The realm of late-20th and early-21st century English writings is dominated by a plethora of contributions by writers from such countries as India, South Africa, Canada, Australia, Kenya, and Nigeria, which have had once been colonies of Britain, and are collectively and often referred to as the ‘Commonwealth’. In The Empire Writes Back (1989), Bill Ashcroft et al., have opted for the term ‘postcolonial literature’ to identify ‘Commonwealth writings’, comprising of novels, plays, and poetry by eminent litterateurs like Chinua Achebe, Ngugi Wa Thiong’o, Wole Soyinka, Kim Scott, Michael Crummey, Shaun Johnson, John Maxwell Coetzee, Salman Rushdie, Jhumpa Lahiri, Austin Clark, Nadine Gordimer, Margaret Atwood, and Alice Munro, among many others. Whatever be the country of production, some themes are common to Commonwealth writings, and include quest for identity, feeling of rootlessness and despair, inability to the adjust to the country of settlement or the nation rapidly undergoing change after conclusion of imperial rule, search for suitable vocation in postcolonial world, an awareness of the problematic and often hostile relationship between the colonised and the former or present colonisers, and the existence of Marxian social differences between the impoverished subaltern and the enriched imperial-collaborators. The present anthology proposes to collect critical essays and articles on various genres and subgenres of Commonwealth writings and analyse their similarities with and differences from the so-called ‘mainstream’ English literature. The main themes that usually characterise Commonwealth publications are also to be explored with suitable illustrations. Teachers, research scholars, and postgraduate students dealing with Commonwealth literature as part of their syllabi or teaching assignments are likely to be imminently benefited from the various essays complied in this critical anthology.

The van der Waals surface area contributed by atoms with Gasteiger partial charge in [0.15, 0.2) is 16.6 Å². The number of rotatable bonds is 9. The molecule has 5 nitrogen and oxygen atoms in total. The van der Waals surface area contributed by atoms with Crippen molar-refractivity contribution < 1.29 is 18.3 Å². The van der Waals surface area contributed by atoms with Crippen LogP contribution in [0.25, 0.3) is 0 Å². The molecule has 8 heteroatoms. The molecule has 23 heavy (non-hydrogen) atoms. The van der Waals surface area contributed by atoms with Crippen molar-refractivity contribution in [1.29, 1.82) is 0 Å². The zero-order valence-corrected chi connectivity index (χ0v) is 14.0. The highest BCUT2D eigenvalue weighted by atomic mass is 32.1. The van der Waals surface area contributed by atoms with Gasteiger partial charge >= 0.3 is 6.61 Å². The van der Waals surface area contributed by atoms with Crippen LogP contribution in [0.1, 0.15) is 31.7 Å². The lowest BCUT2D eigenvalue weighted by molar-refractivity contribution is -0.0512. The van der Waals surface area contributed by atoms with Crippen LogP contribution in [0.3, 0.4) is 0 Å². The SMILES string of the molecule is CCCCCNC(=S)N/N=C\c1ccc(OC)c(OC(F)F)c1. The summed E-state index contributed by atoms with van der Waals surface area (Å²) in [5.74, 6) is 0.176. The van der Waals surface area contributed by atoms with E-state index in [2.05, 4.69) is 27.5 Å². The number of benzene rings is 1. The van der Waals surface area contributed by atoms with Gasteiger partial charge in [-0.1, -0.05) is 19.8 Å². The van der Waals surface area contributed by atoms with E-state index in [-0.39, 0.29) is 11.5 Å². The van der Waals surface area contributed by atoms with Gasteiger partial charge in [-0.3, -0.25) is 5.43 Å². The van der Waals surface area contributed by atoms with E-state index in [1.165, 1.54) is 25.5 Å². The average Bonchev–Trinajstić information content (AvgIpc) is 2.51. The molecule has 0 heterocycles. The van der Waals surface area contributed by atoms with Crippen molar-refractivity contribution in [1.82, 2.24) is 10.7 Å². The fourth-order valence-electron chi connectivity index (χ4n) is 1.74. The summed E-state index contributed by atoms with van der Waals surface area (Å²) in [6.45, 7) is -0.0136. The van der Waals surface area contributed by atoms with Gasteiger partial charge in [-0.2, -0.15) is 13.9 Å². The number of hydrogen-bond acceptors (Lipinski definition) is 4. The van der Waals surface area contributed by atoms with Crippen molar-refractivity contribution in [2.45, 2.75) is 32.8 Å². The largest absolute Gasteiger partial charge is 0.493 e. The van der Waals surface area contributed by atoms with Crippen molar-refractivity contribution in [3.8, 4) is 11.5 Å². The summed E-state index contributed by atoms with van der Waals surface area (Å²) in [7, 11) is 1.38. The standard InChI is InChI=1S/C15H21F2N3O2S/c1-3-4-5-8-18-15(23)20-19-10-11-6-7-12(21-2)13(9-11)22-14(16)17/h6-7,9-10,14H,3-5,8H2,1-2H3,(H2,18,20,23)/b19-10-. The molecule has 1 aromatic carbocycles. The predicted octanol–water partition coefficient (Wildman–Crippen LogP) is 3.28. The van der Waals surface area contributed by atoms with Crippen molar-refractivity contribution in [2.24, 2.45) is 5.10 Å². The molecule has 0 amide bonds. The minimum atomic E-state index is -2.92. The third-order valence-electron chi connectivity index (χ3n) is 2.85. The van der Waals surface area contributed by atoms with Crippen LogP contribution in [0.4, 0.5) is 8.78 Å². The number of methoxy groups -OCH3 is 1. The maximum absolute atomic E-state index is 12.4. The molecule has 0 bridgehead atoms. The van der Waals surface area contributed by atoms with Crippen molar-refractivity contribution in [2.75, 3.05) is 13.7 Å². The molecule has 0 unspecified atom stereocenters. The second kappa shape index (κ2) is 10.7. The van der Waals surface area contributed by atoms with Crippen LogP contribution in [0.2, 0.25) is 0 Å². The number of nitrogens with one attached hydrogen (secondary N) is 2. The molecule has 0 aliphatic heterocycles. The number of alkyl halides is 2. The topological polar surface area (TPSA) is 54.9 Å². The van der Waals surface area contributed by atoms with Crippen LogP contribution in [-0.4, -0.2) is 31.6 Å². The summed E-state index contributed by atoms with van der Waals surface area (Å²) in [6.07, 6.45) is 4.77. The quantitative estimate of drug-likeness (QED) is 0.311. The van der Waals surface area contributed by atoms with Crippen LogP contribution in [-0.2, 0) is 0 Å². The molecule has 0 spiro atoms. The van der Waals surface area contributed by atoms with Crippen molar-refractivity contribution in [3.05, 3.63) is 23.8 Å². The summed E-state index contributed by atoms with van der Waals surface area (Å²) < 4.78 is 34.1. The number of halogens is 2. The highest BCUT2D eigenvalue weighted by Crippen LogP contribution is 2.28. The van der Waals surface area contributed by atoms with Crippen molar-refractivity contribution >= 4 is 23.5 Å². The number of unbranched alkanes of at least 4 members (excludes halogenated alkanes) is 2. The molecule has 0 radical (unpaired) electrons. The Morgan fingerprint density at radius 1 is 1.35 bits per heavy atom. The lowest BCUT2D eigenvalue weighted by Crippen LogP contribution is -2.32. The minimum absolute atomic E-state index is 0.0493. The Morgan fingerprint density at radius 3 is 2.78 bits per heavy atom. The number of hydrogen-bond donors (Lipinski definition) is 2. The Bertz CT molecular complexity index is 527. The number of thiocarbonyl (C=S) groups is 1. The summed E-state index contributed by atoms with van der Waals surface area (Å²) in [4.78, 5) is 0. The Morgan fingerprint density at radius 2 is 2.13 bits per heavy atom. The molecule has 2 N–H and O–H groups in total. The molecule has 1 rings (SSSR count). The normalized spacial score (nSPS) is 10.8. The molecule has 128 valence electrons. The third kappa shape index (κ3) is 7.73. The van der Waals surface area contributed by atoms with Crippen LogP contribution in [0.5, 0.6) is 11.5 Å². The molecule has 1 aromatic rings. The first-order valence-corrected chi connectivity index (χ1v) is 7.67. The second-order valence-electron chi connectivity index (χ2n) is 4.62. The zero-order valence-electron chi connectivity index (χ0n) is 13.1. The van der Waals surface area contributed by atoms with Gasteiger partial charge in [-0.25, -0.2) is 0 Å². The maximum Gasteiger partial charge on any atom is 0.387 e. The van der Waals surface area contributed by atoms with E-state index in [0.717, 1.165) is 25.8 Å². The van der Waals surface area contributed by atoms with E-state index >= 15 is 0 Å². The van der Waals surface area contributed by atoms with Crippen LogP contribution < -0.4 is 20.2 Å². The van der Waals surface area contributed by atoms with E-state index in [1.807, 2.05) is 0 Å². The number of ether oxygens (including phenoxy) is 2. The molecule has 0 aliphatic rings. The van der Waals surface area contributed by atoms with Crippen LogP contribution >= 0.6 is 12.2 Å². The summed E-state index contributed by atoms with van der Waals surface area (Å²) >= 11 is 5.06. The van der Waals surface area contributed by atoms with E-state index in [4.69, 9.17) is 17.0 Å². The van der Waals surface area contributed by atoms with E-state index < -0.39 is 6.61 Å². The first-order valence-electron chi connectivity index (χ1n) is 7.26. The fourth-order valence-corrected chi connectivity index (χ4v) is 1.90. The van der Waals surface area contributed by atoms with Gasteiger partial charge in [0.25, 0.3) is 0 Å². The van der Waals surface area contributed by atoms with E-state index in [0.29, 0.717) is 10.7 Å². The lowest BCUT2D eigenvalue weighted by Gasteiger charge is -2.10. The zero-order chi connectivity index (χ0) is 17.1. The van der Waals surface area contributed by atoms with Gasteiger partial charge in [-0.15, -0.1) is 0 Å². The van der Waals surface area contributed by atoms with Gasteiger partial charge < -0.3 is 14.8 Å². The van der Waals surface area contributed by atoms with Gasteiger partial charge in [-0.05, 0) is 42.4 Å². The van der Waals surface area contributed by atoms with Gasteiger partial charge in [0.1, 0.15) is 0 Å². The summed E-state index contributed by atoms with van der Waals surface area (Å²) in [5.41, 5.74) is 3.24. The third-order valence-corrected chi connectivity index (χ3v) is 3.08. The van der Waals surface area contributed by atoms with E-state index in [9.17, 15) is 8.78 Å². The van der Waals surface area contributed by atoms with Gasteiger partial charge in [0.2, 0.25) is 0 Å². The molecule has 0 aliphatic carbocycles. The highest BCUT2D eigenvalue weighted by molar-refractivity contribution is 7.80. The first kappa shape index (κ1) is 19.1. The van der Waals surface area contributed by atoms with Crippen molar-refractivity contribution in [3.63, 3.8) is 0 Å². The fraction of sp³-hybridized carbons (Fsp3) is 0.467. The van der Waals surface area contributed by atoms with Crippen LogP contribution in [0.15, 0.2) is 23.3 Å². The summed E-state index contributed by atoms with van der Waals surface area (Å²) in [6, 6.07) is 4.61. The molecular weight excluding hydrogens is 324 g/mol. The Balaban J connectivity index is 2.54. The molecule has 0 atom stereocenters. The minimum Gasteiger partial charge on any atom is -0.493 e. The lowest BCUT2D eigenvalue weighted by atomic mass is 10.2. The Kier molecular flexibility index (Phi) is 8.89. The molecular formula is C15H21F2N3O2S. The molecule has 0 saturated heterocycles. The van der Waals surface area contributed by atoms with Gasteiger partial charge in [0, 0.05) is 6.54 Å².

· Paper size: A4, Font & size: Times New Roman 12, Spacing: Single line, Margin of 1 inch on all four sides.
· Title of the paper: bold, title case (Capitalize each word), centered.
· Text of the paper: justified. Font & size: Times New Roman 12.
· References: Please follow MLA style (Only Author-Date or Number System) strictly. Don’t use Foot Notes. Instead use End Notes.
· Titles of books: Italics.
· Titles of articles from journals and books: “quoted”.
· Articles should be submitted as MS Word 2003-2007attachments only.
· The paper should not usually exceed 14 pages maximum, 5 pages minimum in single spacing.
· Each paper must be accompanied by i) A declaration that it is an original work and has not been published anywhere else or send for publication ii) Abstract of paper about 100-200 words and iii) A short bio-note of the contributor(s) indicating name, institutional affiliation, brief career history, postal address, mobile number and e-mail, in a single attachment. Please don’t send more attachments. Give these things below your paper and send all these things in a separate single MS-Word attachment.
· The papers submitted should evince serious academic work contributing new knowledge or innovative critical perspectives on the subject explored.
Mode of Submission:
Each contributor is advised to send full paper with brief bio-note, declaration and abstract as a single MS-Word email attachments to any one of the following email addresses: firstname.lastname@example.org or email@example.com up to 30th October, 2011. For ordinary correspondence, if any, please use the address: Dr. Pinaki Roy, C/o. M/s. New Niramay Clinic, 880, Hili More, Narayanpur, Post Office: Balurghat – 733 101, District: Dakshin Dinajpur, West Bengal.
Dr. Pinaki Roy (Assistant Professor of English, Malda College, Rabindra Avenue, Post Office + District: Malda - 732 101, West Bengal, India). For correspondence, write to: Dr. Pinaki Roy, C/o. M/s. New Niramay Clinic, 880, Hili More, Narayanpur, Post Office: Balurghat - 733 101, District: Dakshin Dinajpur, West Bengal, India Email: firstname.lastname@example.org
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